The Facts on Mexican Wine
Mexico was home to the first vineyards in the Americas, as Spanish missionaries arrived in the wake of the conquest of the Aztecs bringing with them grape seeds to grow vines for sacramental wines. Upon assuming the governance of Mexico in the late 1500s, the first Spanish ruler, Hernando Cortez, decreed that all new arriving Spaniards be given wine holdings of land. Wine production quickly followed and eventually the quality was so high that the Spanish crown outlawed its production in order to protect Spanish winemakers. Through independence and revolution wine production continued but much of it was distilled to make brandy.
Today most of the production is of lesser quality intended for bulk consumption but there are some premium wineries that are making more quality wine. The country’s top quality wineries are located in the Valle de Guadalupe. It has a Mediterranean-type climate due to the cooling winds from the Pacific Ocean. The top white wines are Chardonnay and Sauvignon Blanc and the best red wines are Bordeaux blends and single varietal wines made from Cabernet Sauvignon, Merlot and Zinfandel.
Learning Objectives of Unit 3 – Day 3: North American Wines
At the beginning of class lectures a list of learning objectives is provided to the students. By the end of the class, the students should have a certain degree of understanding from their own reading and the lectures and be able to provide the answers to list of questions. The Learning Objectives for Unit 3 - Day 3 along with the answers are as follows.
By the end of class, students should be able to:
(1) Discuss the background and basic details of the AVA system
Answer: Whereas AOCs and other designations determine wine production the AVA only concerns geographic location.
(2) Identify 3 AVAs in Washington state
Answer: Columbia Gorge AVA, Horse Heaven AVA, Rattlesnake Hills AVA
(3) Identify 3 AVAs of Oregon
Answer: Willamette Valley AVA, Southern Oregon AVA, Umpqua Valley AVA
(4) State the Oregon requirement for varietal & AVA labeling, and how it differs from the rest of the USA
Answer: The USA requires 75% for a grape varietal, Oregon requires 90% except for Cabernet Sauvignon.
(5) Name 1 AVA of New York
Answer: Lake Erie AVA on the western end of the state.
(6) Note the state where winemaking started in the USAAnswer: Paris Island in South Carolina is favored as the likely first place wine was made on the Continent in the East Coast in 1640 by Spanish colonists, but it wasn’t a commercial success.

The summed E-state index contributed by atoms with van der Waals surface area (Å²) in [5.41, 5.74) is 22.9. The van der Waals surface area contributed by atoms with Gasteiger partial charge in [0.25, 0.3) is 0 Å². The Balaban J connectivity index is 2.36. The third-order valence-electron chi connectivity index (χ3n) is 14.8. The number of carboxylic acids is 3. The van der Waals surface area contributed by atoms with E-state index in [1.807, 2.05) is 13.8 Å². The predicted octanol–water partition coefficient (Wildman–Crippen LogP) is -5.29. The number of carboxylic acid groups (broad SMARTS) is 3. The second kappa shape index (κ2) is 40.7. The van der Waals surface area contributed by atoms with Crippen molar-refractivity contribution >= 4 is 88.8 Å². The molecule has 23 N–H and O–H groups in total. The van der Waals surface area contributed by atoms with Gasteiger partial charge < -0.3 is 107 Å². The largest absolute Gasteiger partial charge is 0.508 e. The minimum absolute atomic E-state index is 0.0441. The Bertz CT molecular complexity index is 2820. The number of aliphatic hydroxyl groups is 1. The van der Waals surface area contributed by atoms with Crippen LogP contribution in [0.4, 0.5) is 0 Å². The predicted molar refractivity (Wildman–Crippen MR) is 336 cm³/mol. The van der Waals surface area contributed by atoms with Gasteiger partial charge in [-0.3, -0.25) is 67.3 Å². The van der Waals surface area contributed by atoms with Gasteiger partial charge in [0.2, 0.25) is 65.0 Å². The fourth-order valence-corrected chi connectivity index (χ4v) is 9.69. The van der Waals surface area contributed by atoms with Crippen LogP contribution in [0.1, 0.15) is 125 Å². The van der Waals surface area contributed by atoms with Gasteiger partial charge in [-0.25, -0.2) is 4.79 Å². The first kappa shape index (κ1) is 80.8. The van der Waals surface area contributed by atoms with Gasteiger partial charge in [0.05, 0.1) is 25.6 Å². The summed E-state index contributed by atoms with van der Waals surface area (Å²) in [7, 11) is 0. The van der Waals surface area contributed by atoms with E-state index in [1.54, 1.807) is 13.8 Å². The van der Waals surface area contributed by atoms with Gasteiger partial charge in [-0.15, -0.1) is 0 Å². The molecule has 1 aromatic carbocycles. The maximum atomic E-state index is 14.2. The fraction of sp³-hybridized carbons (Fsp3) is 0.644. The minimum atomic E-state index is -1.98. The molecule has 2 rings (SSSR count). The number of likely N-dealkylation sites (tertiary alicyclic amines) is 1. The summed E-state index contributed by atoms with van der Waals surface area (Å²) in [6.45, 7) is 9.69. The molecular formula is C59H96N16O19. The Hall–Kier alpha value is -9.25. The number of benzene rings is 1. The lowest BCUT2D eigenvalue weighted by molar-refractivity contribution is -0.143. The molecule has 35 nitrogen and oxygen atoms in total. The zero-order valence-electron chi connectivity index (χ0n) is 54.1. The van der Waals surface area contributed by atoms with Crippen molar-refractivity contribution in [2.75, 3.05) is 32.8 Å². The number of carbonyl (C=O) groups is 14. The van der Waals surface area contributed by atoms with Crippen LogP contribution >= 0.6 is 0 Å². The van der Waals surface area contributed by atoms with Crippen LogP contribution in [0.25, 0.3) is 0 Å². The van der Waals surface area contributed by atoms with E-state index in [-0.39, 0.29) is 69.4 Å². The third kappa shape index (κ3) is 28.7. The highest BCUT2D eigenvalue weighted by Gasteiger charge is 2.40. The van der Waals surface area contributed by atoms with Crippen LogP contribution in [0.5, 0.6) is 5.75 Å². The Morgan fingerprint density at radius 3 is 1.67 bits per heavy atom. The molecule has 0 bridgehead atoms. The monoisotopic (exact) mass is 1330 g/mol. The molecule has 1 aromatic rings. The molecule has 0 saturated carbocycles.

(7) Name the first AVA approved in the United States
Answer: The first AVA in the United States was accorded to Augusta, Missouri on June 20, 1980.
(8) List 2 important wine regions of Canada
Answer: Ontario and British Columbia
(9) Name the country where winemaking began on the American continent
(10) Describe the attributes of any wines tasted today
Answer: See below
On the third day of Unit 3 we tasted the following wines:
1. 2011 St. Innocent, Pinot Gris, Willamette Valley, Oregon
This is a clear white wine, low concentration straw, day-bright, with medium viscosity. On the nose it is clean with low intensity aromas of under ripe oranges, fresh apples, canned fruit salad, white flowers, and a hint of yeast. On the palate it has flavors of ripe oranges followed by tart and bitter dried apricots, and a hint of chalk. It has medium+ acidity, medium+ alcohol, medium body, and a medium length finish. This wine was less than impressive as it seemed overly simplistic and too bitter. This wine sells for $20.
2. 2013 Chateau St. Michelle & Dr. Loosen, Erocia, Riesling, Columbia Valley, WA
This is a clear white wine, straw in color, star bright, low concentration, with medium+ viscosity. On the nose it is clean with medium intense aromas of lemon-lime, ripe apples, ginger-ale, jasmine, and wet stone. On the palate it has flavors of oranges, melon, and lemon-lime with a salty minerality. It is dry with a hint of residual sugar; it has medium+ acidity, medium body, medium alcohol (only 12%), and a medium+ to long finish. This wine is well balanced and a great wine to add to your cellar if you are looking for some Rieslings. This wine sells for $22.
3. 2011 Cristom, Pinot Noir, “Mt. Jefferson Cuvée”, Willamette Valley, Oregon
This wine is clear ruby red at the core, medium concentration with a touch of garnet at the rim and medium viscosity. On the nose it is clean with medium intense aromas of cherries, strawberries, cranberries and a touch of rhubarb followed by dried roses, black tea, a hint of smoke, mushrooms and forest floor. On the palate it has flavors of black cherry, cinnamon, cloves, graphite and a touch of pepper. It is dry with medium+ acidity, medium body, medium tannins, medium+ alcohol and a medium+ length finish. This wine clearly distinguishes itself from a California Pinot Noir and yet it isn’t quite Burgundian either. If you don’t like Burgundies because they are too earthy or have too much barnyard and yet you don’t want a fruit bomb this is the perfect Pinot for you. The next time I am in Oregon I’ll have to visit this winery. This wine sells about $26 – a steal!
4. 2011 Adelsheim, Pinot Noir, Willamette Valley, Oregon